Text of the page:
Imagine navigating through the brain as part of a virtual voyage through the human body, living through an ice age after a mass extinction event, navigating the deep ocean, or experiencing a rocket launch as you travel to space as an astronaut! The Science Factory Exploration Dome delivers truly immersive virtual adventures that engage all the senses, making it a highly rewarding and powerful educational experience.
Playing Saturdays & Sundays: 10:30 am, 12 noon, 3 pm.
This 20-minute show gives audiences an introduction to the season's night sky, including stars, constellations and related stories. By the end, you'll be able to identify all the major sky players and tell stories about them! Most suitable for children ages 7 and up. Note: Seasonal Stargazing show changes after each seasonal solstice.
LOSING THE DARK
Light pollution is an ever-increasing challenge that not only diminishes our view of the night sky but also damages the environment and wildlife and even our own health. This program examines the issue and how we can all be part of the solution. Suitable for all ages.
What happens when galaxies collide? What becomes of the stars within those galaxies? We explore these questions and ponder the fate of our own Sun and solar system when the Milky Way Galaxy and the Andromeda Galaxy collide in the distant future. Most suitable for ages 8 and older.
BACK TO THE MOON - FOR GOOD
Back to the Moon - For Good tells the fascinating story of 22 international teams racing to land a robotic spacecraft on the Moon by 2015 to win the Google Lunar X Prize. This exciting show explores basic lunar science, including the history of lunar exploration and speculation about our future on the Moon. Most suitable for ages 8 and older.
Playing Sundays: January 19, February 16, March 16 and April 27 at 1 pm.
Presented live by Rick Nelson, Planetarium Volunteer.
Dark matter makes up 85% of the matter in the universe; but we can't see it. We can only infer its presence by its gravitational effect. Come see what we do know about it, and why it is important. There will be a 20 minute presentation, and 15-20 minutes of discussion. Most suitable for ages 8 and up.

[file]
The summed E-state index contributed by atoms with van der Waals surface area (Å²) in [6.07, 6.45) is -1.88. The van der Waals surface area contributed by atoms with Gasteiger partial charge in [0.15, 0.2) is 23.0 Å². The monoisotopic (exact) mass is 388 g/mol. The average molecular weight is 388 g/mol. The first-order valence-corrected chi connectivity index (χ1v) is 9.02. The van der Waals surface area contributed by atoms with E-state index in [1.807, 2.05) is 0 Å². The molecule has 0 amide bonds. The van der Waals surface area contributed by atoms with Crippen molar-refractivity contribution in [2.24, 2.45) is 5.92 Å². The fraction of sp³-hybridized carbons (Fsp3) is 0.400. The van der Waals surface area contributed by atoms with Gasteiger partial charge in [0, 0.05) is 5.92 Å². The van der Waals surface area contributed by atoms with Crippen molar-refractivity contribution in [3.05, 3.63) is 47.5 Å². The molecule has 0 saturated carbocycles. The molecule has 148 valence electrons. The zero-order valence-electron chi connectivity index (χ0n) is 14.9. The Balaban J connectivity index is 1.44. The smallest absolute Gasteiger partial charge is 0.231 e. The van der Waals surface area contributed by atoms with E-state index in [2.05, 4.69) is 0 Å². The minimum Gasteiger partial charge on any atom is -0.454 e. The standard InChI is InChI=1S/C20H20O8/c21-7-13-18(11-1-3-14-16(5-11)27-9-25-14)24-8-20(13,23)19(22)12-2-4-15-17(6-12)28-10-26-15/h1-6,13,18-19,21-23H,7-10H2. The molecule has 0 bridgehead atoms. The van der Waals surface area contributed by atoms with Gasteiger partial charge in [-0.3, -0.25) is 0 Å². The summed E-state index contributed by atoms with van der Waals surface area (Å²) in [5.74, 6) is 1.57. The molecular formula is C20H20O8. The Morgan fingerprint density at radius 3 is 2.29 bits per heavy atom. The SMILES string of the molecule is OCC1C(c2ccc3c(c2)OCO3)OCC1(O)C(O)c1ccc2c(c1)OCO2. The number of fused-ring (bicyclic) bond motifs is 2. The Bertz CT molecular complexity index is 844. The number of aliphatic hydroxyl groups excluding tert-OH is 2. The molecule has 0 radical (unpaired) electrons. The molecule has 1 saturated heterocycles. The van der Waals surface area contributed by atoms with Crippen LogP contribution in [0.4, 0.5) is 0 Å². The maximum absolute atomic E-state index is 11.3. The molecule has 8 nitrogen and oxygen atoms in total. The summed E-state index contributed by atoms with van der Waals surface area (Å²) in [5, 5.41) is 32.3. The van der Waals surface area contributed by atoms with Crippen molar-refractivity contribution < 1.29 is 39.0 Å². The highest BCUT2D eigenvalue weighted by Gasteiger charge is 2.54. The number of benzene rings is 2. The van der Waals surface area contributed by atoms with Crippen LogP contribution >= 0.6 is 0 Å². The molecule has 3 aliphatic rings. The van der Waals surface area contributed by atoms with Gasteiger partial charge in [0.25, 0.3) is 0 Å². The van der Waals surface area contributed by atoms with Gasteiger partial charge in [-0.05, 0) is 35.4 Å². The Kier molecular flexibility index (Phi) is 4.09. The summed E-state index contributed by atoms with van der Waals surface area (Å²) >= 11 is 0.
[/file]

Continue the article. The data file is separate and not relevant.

Playing Saturday, January 18 at 1 pm.
Presented live by Sam Pitts, President of the Eugene Astronomical Society.
This presentation begins with a short introduction about astronomical imaging including equipment. Then, we'll take a journey in pictures of the Moon, solar system objects, the Milky Way and end with galaxies and galatic clusters. Most suitable for ages 8 and older.
THE 21st CENTURY SEARCH FOR LIFE IN THE UNIVERSE
Playing Saturday, January 25 at 1 pm.
Presented live by Bernard W. Bopp, Eugene Astronomical Society.
For a long time, the idea of microscopic life on other worlds was the province of speculation and science fiction. But in the 21st century, the Kepler satellite discovered hundreds of 'exoplanets' - planets orbiting other stars - many of them resembling a size, composition, and temperature close to that of the Earth. In our own solar system, thanks to the Curiosity rover on Mars, the Galileo spacecraft that orbited Jupiter, and the Cassini spacecraft currently orbiting Saturn, we now count a total of four worlds where liquid water - a key ingredient for life - exists or has existed. Most suitable for ages 8 and older.
WHERE TO NEXT?
Playing Saturdays: February 1, March 1 & 22, April 5 & 19 at 1 pm.
Presented live by Mike Petersen, Planetarium Volunteer..
We will visit humanity's first two destinations in space, low-Earth orbit and the Moon, then extend our vision into the future, imagining our next steps onto Mars, asteroids, and beyond. We consider the possibility of life on other planets, as well as the speed of light and the incredible distances involved in interstellar travel. Where to next for humanity? And how can we get there? Suitable for all ages.
For a full list of shows available for school group visits, click here.